Special Ed Teachers Needed
By James Haug
By JAMES HAUG
Todd Yocum’s autistic 8-year-old son has had six teachers since he started pre-school at age 3. Only two of them were licensed to teach autistic children, Yocum said, and the rest were substitutes.
As an assistant principal at Scherkenbach Elementary School, Yocum is sympathetic to the school system’s plight: “They can’t give you what they don’t have.”
Autistic children constitute the district’s fastest growing population of special education students, growing 2,398 percent since 1996 – from 83 autistic students then to 1,990 last year. The district’s overall enrollment grew 72 percent in the same time period.
Autism, which predominantly affects boys, is a developmental disability that curtails a person’s ability to communicate and interact socially. It’s considered the second-most serious developmental disability after mental retardation, but is also known as a “spectrum disorder” because it affects people differently and to different degrees.
On Friday, the state Board of Education provided the district some help when it voted to provide extra funding to offset the salaries of 181/2 teacher positions for autism programs. Clark County got $38,763 per position, which will pay for roughly more than half of an average annual salary for a special education teacher.
The school district wanted salary help for up to 26 teachers, but Charlene Green, deputy superintendent for student support services, was not surprised by the lesser funding.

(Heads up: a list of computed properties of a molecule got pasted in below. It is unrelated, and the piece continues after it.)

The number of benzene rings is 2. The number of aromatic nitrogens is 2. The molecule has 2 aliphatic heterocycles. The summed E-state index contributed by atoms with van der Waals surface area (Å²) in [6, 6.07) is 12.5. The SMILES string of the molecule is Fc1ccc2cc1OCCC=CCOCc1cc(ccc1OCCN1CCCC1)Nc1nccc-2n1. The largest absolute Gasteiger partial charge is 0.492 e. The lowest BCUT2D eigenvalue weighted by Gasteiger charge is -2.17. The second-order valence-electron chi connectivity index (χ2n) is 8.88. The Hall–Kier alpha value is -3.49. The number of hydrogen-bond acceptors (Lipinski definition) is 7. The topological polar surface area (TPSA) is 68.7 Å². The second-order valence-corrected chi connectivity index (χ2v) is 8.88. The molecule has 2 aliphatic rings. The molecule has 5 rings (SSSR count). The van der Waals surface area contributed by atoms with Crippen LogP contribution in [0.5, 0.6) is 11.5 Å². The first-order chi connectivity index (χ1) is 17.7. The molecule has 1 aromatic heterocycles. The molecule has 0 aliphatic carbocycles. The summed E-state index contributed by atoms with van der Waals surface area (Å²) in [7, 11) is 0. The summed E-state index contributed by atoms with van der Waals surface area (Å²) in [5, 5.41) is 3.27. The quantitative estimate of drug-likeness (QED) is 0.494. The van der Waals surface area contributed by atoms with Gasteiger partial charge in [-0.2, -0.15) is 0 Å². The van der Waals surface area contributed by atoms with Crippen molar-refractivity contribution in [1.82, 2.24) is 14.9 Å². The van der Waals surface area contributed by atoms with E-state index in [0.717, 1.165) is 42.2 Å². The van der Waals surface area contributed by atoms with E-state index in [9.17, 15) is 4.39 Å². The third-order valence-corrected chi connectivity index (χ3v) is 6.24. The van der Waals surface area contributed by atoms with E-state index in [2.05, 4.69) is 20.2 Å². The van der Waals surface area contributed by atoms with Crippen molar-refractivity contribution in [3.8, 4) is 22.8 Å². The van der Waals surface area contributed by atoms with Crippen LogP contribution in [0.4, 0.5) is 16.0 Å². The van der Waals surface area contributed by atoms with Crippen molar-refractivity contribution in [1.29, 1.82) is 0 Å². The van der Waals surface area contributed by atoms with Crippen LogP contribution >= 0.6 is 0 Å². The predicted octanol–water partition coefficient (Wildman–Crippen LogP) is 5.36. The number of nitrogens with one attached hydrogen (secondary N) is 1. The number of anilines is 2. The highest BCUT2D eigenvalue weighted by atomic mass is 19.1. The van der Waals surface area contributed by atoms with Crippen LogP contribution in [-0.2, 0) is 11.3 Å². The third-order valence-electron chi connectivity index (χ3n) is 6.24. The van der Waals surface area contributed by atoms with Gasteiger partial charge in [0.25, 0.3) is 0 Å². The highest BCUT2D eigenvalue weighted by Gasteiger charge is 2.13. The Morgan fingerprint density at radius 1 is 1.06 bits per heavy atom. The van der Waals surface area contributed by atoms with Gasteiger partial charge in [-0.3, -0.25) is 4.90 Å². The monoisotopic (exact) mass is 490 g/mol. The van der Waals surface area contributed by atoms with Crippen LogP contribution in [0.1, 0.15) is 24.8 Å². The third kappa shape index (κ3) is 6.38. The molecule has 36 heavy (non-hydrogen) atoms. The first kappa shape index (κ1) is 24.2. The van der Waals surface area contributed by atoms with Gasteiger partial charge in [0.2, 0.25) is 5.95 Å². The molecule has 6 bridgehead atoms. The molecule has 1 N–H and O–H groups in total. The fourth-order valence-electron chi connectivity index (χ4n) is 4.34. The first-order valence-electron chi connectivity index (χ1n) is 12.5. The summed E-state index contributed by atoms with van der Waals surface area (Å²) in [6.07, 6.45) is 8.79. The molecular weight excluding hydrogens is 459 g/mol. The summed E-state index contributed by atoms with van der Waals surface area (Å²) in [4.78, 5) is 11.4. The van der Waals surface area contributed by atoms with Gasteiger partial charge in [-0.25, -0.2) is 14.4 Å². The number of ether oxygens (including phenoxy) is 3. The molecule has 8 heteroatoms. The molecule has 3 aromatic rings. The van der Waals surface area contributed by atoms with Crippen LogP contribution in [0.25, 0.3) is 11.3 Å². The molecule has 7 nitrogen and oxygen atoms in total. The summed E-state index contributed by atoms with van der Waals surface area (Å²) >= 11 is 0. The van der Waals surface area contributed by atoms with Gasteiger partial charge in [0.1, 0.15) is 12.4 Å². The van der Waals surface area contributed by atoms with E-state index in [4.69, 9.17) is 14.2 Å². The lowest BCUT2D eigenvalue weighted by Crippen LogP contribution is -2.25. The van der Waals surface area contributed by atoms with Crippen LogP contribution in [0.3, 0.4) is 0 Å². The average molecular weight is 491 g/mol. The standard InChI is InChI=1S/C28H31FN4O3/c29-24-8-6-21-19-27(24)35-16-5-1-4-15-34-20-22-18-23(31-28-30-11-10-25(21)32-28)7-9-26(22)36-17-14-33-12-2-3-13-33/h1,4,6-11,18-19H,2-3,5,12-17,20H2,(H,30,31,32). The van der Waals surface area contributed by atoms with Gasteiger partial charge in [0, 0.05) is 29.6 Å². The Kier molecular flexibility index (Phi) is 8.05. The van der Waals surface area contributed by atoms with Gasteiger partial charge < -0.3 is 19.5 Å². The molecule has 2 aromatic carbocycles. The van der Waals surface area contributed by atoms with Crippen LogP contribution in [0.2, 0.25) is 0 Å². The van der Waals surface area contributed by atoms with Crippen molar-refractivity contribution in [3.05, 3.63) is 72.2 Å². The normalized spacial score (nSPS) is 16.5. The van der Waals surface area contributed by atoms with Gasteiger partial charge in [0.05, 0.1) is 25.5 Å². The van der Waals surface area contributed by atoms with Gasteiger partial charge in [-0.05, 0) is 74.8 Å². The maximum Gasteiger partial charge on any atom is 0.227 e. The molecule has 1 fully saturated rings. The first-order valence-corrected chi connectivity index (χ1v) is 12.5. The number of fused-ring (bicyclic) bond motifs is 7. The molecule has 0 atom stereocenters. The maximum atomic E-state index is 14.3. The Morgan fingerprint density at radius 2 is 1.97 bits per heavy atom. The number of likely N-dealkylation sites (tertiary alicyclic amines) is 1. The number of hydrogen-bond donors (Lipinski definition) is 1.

“We never get the full amount we ask for,” she said.
The state board is distributing discretionary funds for special education programs across Nevada, and the Clark County district is trying to increase funding to reduce class sizes and add more programs for autistic children.
By law, class sizes for autistic children are limited to eight or fewer for grades K-6, but a recent review by Rutgers University suggested the district keep such classes at two or three students per teacher.
But high teacher turnover and high demand for special education teachers make it difficult to fill vacancies, school officials said.
“This is really a national problem,” said Martha Tittle, the human resources director for Clark County.
The growth in the school district’s autism population is just a microcosm of what many consider to be an epidemic. A 2007 study by the Centers for Disease Control reported that autism now affects one in 150 children, and one in 94 boys.
Scientists are studying genetic neurological disorders as well as environmental factors since they don’t think changes in diagnosis can alone explain the growth in autism, said Carin Yavorcik, a spokeswoman for the Autism Society of America.
Clark County has a shortage of special education teachers and other professionals, with 168 vacancies for classroom instructors and 115 openings for specialists such as speech therapists and psychologists.
The school district is trying to fill high demand jobs with programs to assist professionals with college degrees in transitioning to teaching.
And it continues to recruit nationally. District recruiters will travel this month to a job fair in Dallas, where the local school district has laid off a thousand teachers.
Although parent and vice principal Yocum understands the district’s challenge, he remains concerned.
“I’ve been told many times the Clark County School District is doing the best they can to staff autism programs,” he said.
“I’m wondering if the best we can do is the best for our kids.”
Contact reporter James Haug at firstname.lastname@example.org or 702- 799-2922.
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